* Baths are recommended no more often than once a month. More frequent bathing will dry out the skin and coat, and actually make your ferret smell worse as the body works extra hard to produce more skin oils.

* Clip your ferret's nails every 2 weeks. Clipping at one week may be uncomfortable for the ferret and cause retraction of the "quick" which can lead to later arthritis, and waiting three weeks allows the "quick" to elongate, which can cause pain while walking.

* Clean your ferret's ears twice a month.

* To clean the ears, use a Q-tip moistened with a gentle cleanser such as Oti-Clens or Clorahexiderm. You could use hydrogen peroxide or mineral oil, but HP may dry out the ear, and mineral oil may add to the was problem. Alcohol is too strong and painful to the sensitive ear membranes.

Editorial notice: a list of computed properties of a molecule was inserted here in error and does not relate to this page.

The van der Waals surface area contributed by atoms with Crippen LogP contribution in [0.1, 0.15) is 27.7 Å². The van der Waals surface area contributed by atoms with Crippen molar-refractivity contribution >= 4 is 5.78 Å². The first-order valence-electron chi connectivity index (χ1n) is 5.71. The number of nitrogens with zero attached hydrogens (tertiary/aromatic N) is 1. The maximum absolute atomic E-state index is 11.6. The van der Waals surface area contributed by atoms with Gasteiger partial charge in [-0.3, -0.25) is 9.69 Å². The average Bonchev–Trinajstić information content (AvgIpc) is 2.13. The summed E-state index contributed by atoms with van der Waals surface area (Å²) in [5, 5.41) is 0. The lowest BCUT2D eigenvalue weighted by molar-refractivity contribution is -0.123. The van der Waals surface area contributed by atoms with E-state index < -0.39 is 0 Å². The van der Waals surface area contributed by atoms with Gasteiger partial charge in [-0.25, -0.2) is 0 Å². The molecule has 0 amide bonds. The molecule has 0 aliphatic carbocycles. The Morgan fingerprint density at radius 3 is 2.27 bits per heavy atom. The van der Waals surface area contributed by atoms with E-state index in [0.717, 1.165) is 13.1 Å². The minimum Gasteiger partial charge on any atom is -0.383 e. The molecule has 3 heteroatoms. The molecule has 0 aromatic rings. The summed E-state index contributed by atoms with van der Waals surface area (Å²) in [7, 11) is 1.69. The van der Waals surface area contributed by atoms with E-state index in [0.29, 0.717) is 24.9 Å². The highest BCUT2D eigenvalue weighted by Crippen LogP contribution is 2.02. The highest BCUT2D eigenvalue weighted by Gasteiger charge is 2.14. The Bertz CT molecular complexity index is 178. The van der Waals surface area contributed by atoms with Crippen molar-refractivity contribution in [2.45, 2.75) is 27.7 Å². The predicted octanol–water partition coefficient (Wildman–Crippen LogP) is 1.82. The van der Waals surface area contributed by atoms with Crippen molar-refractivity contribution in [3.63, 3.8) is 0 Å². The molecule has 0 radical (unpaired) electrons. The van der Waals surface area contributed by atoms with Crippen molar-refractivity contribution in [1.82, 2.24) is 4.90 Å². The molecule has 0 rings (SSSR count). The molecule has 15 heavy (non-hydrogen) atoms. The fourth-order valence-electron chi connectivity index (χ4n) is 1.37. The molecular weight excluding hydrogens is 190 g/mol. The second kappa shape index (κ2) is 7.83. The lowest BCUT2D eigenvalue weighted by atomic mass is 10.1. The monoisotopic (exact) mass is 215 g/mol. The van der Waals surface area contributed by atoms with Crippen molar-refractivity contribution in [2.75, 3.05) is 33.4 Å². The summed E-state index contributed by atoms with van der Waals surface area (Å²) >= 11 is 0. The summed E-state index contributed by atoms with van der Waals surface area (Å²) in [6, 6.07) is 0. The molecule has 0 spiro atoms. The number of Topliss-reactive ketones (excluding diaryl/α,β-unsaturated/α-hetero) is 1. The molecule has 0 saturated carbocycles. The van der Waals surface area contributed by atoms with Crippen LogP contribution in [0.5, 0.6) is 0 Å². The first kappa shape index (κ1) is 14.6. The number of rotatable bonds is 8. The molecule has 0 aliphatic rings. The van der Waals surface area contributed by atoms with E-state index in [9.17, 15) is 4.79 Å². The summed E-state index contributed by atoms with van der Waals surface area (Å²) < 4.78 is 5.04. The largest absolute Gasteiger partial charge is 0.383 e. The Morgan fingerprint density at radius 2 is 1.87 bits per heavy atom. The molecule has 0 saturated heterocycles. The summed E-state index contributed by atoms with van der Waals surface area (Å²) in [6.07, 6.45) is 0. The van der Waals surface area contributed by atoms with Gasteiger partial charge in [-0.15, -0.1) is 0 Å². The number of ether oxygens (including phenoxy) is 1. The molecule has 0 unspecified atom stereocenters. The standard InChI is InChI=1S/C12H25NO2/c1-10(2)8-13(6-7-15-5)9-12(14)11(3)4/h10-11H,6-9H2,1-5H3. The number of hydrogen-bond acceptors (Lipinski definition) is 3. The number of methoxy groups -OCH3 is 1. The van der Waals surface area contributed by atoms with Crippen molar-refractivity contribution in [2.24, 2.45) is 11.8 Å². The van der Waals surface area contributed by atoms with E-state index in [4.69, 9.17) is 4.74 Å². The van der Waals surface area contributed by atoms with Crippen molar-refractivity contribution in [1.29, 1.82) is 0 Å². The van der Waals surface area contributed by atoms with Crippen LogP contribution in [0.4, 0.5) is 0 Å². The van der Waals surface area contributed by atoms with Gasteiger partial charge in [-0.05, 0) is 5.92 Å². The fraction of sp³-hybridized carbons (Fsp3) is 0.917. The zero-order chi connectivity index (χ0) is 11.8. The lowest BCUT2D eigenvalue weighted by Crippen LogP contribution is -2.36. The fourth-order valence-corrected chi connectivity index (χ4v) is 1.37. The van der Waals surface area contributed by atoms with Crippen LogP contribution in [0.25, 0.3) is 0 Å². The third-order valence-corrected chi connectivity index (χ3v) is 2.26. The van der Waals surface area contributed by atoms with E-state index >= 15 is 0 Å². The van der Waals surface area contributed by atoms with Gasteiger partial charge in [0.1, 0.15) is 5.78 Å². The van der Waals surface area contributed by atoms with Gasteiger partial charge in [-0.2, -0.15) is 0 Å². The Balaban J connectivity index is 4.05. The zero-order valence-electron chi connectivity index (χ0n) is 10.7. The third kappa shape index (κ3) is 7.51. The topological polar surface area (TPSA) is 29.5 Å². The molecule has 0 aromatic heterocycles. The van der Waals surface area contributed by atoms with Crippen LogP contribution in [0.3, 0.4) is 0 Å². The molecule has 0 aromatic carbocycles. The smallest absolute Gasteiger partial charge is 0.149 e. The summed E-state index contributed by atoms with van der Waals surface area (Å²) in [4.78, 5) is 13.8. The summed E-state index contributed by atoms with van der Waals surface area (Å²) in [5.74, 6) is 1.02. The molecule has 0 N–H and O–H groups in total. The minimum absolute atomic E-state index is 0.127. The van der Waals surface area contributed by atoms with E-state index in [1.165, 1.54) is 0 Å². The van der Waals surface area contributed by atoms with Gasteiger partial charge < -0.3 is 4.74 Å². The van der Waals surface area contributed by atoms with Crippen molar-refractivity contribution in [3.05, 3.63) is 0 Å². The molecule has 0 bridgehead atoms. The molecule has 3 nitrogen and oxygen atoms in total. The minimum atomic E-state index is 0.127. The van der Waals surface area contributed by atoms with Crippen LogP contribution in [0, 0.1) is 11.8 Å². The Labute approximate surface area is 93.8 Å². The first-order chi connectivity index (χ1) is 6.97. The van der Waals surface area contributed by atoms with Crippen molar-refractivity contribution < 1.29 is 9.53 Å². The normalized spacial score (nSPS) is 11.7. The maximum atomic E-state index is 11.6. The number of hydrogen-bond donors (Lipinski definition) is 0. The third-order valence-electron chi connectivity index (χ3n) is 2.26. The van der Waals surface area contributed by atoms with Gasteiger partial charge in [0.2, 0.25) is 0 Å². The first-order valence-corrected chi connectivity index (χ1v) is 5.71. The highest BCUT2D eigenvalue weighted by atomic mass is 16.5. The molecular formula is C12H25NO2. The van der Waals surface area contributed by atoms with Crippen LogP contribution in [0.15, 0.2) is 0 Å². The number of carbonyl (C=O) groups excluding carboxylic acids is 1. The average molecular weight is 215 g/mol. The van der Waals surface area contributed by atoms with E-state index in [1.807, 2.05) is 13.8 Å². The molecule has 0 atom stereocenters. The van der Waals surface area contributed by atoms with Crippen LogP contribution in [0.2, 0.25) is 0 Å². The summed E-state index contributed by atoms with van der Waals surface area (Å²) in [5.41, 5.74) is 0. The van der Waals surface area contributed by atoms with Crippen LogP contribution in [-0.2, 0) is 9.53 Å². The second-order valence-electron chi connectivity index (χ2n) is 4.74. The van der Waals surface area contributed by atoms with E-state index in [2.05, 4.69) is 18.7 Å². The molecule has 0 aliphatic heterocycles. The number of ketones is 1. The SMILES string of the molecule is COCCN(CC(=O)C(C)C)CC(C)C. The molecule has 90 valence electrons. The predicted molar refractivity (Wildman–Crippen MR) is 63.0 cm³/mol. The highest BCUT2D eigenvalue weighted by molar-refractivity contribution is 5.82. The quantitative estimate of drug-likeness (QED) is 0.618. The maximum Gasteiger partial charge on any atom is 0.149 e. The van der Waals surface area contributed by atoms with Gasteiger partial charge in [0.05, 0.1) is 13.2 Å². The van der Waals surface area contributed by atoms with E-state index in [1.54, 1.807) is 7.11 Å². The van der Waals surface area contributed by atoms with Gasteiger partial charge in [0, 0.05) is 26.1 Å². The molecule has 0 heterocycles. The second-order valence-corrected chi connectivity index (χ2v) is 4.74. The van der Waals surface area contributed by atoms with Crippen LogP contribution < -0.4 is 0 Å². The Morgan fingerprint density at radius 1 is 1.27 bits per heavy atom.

* Ferretone and Linatone are OK treats, but if you are already feeding your ferret(s) a good food then the supplements should only be given in very small quantities. Maybe a couple drops a day, at the most. However, the supplement can halved with olive oil or vegetable oil(NOT mineral oil).

* Too much ferretone or Linatone can give your ferret loose stools.

* Vitamin A can be harmful and sometimes fatal to ferrets.

* Older ferrets can have kidney problems from too much protein. So, if you have an older ferret (4+) you may want to switch to a low protein dry food.

* Soft cat food is not good for ferrets, generally contains less protein than dry food and can lead to tooth decay. However, it can be used for young kits and ferrets recovering from surgery or illness.